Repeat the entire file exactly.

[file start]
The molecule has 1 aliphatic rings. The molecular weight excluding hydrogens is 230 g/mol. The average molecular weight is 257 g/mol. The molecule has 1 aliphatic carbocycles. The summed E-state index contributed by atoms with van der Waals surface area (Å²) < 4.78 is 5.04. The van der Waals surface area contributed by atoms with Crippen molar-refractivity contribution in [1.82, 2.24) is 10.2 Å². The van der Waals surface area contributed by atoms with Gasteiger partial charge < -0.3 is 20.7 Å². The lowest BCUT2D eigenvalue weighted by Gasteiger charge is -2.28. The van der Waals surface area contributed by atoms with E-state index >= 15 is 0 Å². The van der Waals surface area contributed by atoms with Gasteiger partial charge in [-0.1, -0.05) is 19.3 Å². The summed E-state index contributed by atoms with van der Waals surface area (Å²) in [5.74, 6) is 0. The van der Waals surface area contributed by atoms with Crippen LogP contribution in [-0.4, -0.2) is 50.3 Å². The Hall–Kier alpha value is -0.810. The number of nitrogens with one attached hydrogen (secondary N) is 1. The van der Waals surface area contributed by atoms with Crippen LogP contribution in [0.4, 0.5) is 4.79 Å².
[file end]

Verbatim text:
The molecule has 1 aliphatic rings. The molecular weight excluding hydrogens is 230 g/mol. The average molecular weight is 257 g/mol. The molecule has 1 aliphatic carbocycles. The summed E-state index contributed by atoms with van der Waals surface area (Å²) < 4.78 is 5.04. The van der Waals surface area contributed by atoms with Crippen molar-refractivity contribution in [1.82, 2.24) is 10.2 Å². The van der Waals surface area contributed by atoms with Gasteiger partial charge < -0.3 is 20.7 Å². The lowest BCUT2D eigenvalue weighted by Gasteiger charge is -2.28. The van der Waals surface area contributed by atoms with E-state index >= 15 is 0 Å². The van der Waals surface area contributed by atoms with Gasteiger partial charge in [-0.1, -0.05) is 19.3 Å². The summed E-state index contributed by atoms with van der Waals surface area (Å²) in [5.74, 6) is 0. The van der Waals surface area contributed by atoms with Crippen LogP contribution in [-0.4, -0.2) is 50.3 Å². The Hall–Kier alpha value is -0.810. The number of nitrogens with one attached hydrogen (secondary N) is 1. The van der Waals surface area contributed by atoms with Crippen LogP contribution in [0.4, 0.5) is 4.79 Å².